JJMoon Diary
Barry and Margaret Wilmshurst
Mon 5 Mar 2007 20:49


English Harbour from Shirley Heights LookoutNelson's Dockyard


Here we are in Antigua, perhaps the centre of Caribbean yachting for those of us of British extraction.  We are anchored in English Harbour, opposite Nelson’s Dockyard.  It’s a very interesting spot with a lot going on; and some of it very swish.  The dockyard has been beautifully restored, with a little help from the EU, and most of the old buildings which still have architectural form are occupied by modern businesses. 


A few nights ago we came up from below to flares and horns welcoming a pair of Atlantic rowers as they moved ever so slowly up the harbour.  We gave them some enthusiastic toots.  The following day I spent twenty minutes under a shady tree chatting to the Director of the Ocean Rowing Society.  There are six or seven crews, two of which have arrived here already.  A French crew is going to Guadeloupe and a Spanish boat was coming here but has been blown off course to St Lucia  We are expecting some Hungarians tonight who might break the record.  They all left from La Gomera like us and in fact there was one of the boats on the hard still when we left.  The lads we saw took 63 days - it doesn't bear thinking about!  They usually reckon 30 miles a day, 1000 miles a month.  There's a chap setting off in about a month's time from Lima to Brisbane!  Oweee!  According to my informant the English crew ran out of food but the Dutchman who arrived here second put himself out considerably and rowed over to help them out.  It does the heart good!


One of the Atlantic row boats


Our days in Martinique were very different.  The island is a department of France and the inhabitants think of themselves as French rather than Caribbean.  It was Carnival time, which seemed to be taken very seriously - everything closed down from Saturday mid-day to Thursday, people dressed up all over town, bandsmen drumming and tooting every day and of course all the usual paraphernalia of Caribbean carnivals.  The best part of the experience was the bureaucracy.  To check in you go and see the very helpful French Canadian lady who runs the big chandlery, fill in the usual sort of form and she clears you in.  She can also clear you out with a three day period of grace.  Because it was Carnival, and she would be shut for four days, she made allowances so all was tidied up in one simple, easy visit.  A bit different here in Antigua!  Immigration and Customs officials fight a mountain of paperwork as megayacht charter skippers arrive with passports and forms for nineteen, which all have to be double checked carefully.  On arrival only the skipper is allowed ashore until clearance is given but each member of the party must sign a declaration that they haven't any firearms, pets or honey and the office shuts at 1600.  The officials really are very helpful but everyone gets pretty tired and hot by 4pm.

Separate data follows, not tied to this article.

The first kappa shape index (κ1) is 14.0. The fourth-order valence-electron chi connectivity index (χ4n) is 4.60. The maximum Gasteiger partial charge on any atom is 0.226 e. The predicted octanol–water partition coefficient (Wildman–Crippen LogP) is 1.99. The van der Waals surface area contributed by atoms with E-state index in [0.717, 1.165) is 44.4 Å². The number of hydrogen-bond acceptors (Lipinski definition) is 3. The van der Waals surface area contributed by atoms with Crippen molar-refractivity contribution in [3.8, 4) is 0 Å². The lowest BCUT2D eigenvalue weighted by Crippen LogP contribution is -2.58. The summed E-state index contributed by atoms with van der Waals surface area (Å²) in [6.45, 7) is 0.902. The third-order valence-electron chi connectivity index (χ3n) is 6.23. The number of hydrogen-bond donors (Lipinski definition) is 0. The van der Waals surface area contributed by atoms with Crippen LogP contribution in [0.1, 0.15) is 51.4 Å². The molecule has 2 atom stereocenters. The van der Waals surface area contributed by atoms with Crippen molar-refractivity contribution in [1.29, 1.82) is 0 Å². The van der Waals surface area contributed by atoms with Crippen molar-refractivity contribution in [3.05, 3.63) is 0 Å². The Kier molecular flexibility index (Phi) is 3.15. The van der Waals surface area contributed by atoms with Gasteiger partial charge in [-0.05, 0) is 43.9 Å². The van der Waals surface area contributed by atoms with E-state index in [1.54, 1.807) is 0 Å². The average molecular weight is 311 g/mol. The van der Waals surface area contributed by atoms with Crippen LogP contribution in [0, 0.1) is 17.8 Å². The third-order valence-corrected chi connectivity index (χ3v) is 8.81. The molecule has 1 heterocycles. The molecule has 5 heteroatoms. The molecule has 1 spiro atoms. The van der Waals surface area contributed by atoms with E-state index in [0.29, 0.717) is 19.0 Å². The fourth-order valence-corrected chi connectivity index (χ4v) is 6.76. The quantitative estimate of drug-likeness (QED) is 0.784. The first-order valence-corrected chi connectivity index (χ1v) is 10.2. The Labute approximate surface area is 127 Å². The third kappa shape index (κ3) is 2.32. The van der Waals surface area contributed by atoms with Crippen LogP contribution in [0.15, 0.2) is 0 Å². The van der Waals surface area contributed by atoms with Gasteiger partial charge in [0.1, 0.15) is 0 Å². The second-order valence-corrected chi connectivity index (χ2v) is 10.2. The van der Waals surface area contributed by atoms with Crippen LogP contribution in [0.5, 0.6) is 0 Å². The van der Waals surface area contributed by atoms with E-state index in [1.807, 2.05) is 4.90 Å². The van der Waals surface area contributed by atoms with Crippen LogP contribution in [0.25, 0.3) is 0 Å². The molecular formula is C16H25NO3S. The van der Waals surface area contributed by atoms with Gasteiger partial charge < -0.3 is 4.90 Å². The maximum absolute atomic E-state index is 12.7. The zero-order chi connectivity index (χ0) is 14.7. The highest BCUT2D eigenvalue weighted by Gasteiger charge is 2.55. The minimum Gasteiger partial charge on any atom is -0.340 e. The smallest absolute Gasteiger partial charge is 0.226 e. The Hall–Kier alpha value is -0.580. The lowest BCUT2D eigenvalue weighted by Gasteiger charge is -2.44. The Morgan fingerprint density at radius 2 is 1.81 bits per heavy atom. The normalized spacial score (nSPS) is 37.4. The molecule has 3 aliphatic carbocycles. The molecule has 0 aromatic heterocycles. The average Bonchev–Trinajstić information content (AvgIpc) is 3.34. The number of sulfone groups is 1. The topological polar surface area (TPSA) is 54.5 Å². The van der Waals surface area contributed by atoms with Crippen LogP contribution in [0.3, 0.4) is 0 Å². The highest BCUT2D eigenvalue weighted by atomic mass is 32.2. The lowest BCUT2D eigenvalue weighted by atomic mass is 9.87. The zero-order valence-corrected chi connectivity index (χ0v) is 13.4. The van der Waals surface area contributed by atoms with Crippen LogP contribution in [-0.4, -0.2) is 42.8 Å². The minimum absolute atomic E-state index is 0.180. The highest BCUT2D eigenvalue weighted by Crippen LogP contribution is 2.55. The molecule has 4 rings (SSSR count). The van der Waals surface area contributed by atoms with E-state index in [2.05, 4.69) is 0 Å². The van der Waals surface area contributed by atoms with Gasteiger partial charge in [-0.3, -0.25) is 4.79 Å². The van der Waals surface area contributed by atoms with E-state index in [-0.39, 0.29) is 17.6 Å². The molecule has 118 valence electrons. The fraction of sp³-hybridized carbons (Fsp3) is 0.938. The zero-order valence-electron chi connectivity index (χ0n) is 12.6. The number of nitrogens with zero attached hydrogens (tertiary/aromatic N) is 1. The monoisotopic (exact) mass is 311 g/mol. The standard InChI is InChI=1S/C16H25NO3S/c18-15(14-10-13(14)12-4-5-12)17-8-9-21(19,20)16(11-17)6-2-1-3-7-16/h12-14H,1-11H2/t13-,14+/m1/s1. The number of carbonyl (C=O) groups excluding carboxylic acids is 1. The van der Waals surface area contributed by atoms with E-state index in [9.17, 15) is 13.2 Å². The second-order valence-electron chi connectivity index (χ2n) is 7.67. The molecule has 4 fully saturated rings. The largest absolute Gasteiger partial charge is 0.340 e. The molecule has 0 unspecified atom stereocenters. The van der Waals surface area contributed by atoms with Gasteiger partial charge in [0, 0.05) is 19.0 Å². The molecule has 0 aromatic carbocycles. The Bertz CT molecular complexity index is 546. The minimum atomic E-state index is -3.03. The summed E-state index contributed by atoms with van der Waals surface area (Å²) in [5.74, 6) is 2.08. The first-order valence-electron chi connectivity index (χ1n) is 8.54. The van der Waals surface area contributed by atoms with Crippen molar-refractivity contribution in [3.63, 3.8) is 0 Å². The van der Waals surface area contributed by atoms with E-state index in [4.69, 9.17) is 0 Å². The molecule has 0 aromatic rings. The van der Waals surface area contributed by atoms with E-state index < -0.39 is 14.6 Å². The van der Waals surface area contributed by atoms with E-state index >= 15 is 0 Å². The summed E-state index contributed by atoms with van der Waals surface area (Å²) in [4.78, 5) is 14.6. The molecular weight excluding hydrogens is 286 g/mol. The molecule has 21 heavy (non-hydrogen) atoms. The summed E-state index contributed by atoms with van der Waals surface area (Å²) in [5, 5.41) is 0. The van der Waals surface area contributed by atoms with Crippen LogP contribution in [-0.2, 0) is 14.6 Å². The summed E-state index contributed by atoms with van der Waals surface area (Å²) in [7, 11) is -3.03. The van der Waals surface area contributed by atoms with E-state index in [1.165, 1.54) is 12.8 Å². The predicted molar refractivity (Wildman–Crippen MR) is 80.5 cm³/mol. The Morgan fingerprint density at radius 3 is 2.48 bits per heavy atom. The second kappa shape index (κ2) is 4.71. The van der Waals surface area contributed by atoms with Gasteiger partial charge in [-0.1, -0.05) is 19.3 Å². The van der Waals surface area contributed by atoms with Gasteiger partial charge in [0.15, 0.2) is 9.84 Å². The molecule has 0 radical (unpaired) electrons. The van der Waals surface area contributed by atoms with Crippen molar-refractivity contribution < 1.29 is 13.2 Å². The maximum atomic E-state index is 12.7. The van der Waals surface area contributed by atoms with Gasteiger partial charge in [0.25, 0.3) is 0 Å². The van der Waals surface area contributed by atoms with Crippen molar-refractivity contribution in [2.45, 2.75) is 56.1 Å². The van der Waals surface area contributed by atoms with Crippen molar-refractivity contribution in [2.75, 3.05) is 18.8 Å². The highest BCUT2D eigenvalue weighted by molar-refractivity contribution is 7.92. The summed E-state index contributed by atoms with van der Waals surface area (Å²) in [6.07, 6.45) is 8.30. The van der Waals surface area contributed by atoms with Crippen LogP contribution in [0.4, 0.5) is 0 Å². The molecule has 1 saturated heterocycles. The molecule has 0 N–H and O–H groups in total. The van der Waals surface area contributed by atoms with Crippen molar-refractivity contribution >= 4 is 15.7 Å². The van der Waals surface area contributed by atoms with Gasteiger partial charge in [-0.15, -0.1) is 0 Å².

Carnival Anything goes!


Sunday night took us to Shirley Heights Lookout where a steel band played through until 7:00pm and you could drink and watch the Sun set over English Harbour.  Well not quite, as the weather was a bit unsettled but the ambiance was good and the band excellent.  Rather than wait for the reggae band to get fully into their stride Mags allowed us a taxi back to English Harbour where only one restaurant seemed to be open, the most expensive.  We went up to check the prices only to be told that supper was free that night you just paid for the drinks.  There had to be a catch.  We had pretty good paella, beer and wine and there was no catch.  Our lucky day!


The other day, while still at anchor, we were both lying awake at 0530 thinking of this and that, when there was a strange rumbling.  I thought it sounded as if the chain was dragging over a rough bottom, Mags thought it was a nearby engine.  In any event we were both on deck in pretty quick time but could find nothing amiss.  Later, on the local news we heard that it had been an earthquake, 5.1 on the Richter scale, with its epicentre about twenty five miles to the south-east.  No damage was reported.  The lady in the shop that supplies us with our fast internet connection says the volcano on the nearby island of Montserrat is very active and the authorities on the island have increased the extent of the exclusion zone.  We are living in unstable times.

A pelican who lives here.

We may be here for a bit. As ever we have a few bits and pieces to sort out.  We always have!  We have a problem with one of the fridge/freezers which it might be possible to get fixed and one or two other things.  Once we leave the Caribbean it is all going to get much more difficult.  On the other hand Mags has had her hair done very acceptably by an American missionary and has had a good session with a special sort of chiropractor who has had a very beneficial effect on a painful foot.


We are off to see Barbuda by plane on Saturday, particularly the spectacular frigate bird colony.


This blog has been delayed.  We went alongside the dock to be readily available for our trip to Barbuda, connected up to shorepower, and blew up the boat’s electrics.  Don’t ask!  I maintain that I was cruelly misinformed and it was not really my fault…….  More anon…..